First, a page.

The goal of multi-factor authentication is to create a layered defense of two or more independent credentials: what you know (password), what you have (security token), and what you are (biometric verification). Requiring multiple factors to authenticate a user makes it more difficult for an unauthorized person to gain access to computers, mobile devices, physical locations, networks, or databases; each successive layer should help protect where other layers may be weak.

        Multi-factor authentication is becoming more common, particularly in the financial industry, and is advancing to include retina and fingerprint scanning, voice recognition, and even facial recognition.


        How Does Multi-Factor Authentication Add Security Benefits?

        If only it were possible to develop a single method of authentication that was 100 percent accurate and could not be hacked—we wouldn’t need multi-factor authentication. But passwords can be seen, overheard, guessed, or bypassed; a token can be lost or stolen; and an identical twin or using a photograph may even work to fool biological recognition systems. This is why multi-factor authentication is currently very important to account security.

        The concept of security using multi-factor authentication is that, while there may be a weakness in one authentication factor—say, a stolen password or PIN—the strength of a second or third factor would compensate to provide proper authorization for access.

        What Multi-Factor Authentication Options Are Available for Mobile Devices?

        One-time passwords

        Applications are available which generate one-time passwords in the same way that security tokens have operated in the past. The one-time password is generated and sent to the mobile device using a time-based SMS.

        Using a smartphone or tablet eliminates the need for a user to keep track of a token, and companies incur less cost replacing lost tokens, activating tokens for new employees, or deactivating tokens when an employee leaves.

        Biometric authentication

        Top smartphone manufacturers understand that security is a growing customer concern, and have also started offering biometric authentication to ensure that only the authorized user can access the device. Each of these techniques have advantages and disadvantages.

        Biometric Verification



        Fingerprint authentication Individuals have unique fingerprints Requires integration with network access software
        Voice recognition No extra hardware is necessary Not effective in settings where the user must remain quiet, or with excessive background noise
        Facial recognition or retinal scanning No extra hardware is necessary (when the device is equipped with a camaera) Not effective in low light, and possible to defeat authentication with a photograph

        How Is Multi-Factor Authentication Implemented in the Cloud?

        As data, communication, training, storage, server infrastructure and more are migrated to the cloud, IT admins must deal with the risks of moving beyond the more traditional on-premises server location. Multifactor, random authentication for user access is essential to protect data in the cloud.

        Microsoft, Google, Amazon Web Services, Facebook, and Twitter—among others—all offer two-factor authentication for access to their cloud services, and some are extending to multi-factor authentication strategies.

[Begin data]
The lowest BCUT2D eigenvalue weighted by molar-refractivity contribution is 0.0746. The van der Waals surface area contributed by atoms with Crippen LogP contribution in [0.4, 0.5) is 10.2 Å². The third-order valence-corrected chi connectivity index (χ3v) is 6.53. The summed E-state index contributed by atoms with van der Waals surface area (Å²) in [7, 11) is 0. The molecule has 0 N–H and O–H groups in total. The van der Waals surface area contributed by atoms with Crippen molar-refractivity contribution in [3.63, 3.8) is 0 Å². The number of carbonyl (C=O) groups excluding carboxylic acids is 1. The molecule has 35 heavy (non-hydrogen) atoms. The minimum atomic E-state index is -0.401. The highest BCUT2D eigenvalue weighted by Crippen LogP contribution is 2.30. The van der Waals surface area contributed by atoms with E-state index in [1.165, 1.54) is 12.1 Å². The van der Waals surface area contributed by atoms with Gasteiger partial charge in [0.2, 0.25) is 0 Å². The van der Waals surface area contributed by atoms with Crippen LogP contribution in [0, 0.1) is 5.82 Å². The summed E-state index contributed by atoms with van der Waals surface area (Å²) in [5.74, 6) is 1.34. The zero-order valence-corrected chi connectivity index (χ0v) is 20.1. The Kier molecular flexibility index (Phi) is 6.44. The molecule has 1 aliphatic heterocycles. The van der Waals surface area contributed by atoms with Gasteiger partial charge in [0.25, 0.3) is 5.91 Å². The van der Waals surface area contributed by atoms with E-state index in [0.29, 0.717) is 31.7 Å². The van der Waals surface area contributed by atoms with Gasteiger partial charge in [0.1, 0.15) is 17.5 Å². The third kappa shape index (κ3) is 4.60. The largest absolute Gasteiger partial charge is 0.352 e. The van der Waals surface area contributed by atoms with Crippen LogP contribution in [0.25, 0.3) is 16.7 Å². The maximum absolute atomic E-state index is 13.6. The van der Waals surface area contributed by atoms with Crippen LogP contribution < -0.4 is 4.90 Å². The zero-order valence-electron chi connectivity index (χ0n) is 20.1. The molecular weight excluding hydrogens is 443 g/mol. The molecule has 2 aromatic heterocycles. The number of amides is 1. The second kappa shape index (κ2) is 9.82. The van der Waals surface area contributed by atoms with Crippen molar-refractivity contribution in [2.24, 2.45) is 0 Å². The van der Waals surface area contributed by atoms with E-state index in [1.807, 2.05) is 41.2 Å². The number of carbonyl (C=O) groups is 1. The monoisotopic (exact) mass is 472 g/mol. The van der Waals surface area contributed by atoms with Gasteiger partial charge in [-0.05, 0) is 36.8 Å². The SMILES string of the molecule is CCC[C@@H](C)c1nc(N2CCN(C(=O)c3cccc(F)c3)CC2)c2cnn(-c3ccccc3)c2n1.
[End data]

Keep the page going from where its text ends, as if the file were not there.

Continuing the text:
Multi-factor authentication for Office 365

        Office 365 requires a password to access applications on PCs, Macs, and mobile devices. The Office 365 admin tool automatically issues a random, 16-character token for users to sign in. When signed in, users are prompted to set up additional authentication.

        • Call My Mobile Phone: When the users receive the confirmation call, they press # in the phone's dial pad to log in.
        • Call My Office Phone: This works like Call My Mobile Phone, but the confirmation call is sent to a separate line, such as a desk phone.
        • Text Code to My Mobile Phone: A code is sent via SMS text message to the user’s phone, to be entered into the Office 365 login form.
        • Notify Me through App: The user can use a Microsoft smartphone app to receive and confirm the notification; the app is available for Windows Phone, iPhone, and Android.
        • Show One-Time Code in App: This uses the same app as for the Notify Me through App option, but sends a one-time, six-digit code that must be entered in the Office 365 login screen.

        Multi-factor authentication for Office 365 using Microsoft Azure Active Directory

        Office 365 with Microsoft Azure Active Directory is an enterprise-level solution that requires users to correctly enter a password, and then acknowledge a phone call, text message, or an app notification on their smartphone to authenticate and sign in.


        What Is the Best Way to Implement Multi-Factor Authentication?

        Using and supporting multi-factor tools requires that IT organizations coordinate and configure the enterprise infrastructure to get protected logins working properly. Most tools include various software agents that can protect VPNs, SharePoint servers, Outlook Web App, and database servers. As more traditional hardware-based onsite servers move into the cloud, most multi-factor solution vendors offer cloud and on-premise options. Customers are choosing offsite deployments more and more because of the support and management flexibility the cloud offers.

        It’s important to evaluate multi-factor authentication products carefully to determine how each one differs subtly with regard to the desired deployment. Not every vendor can handle all scenarios equally well, and this is often a prime factor in product selection. Here are a few questions to ask when preparing to look more closely at multi-factor authentication products for a business: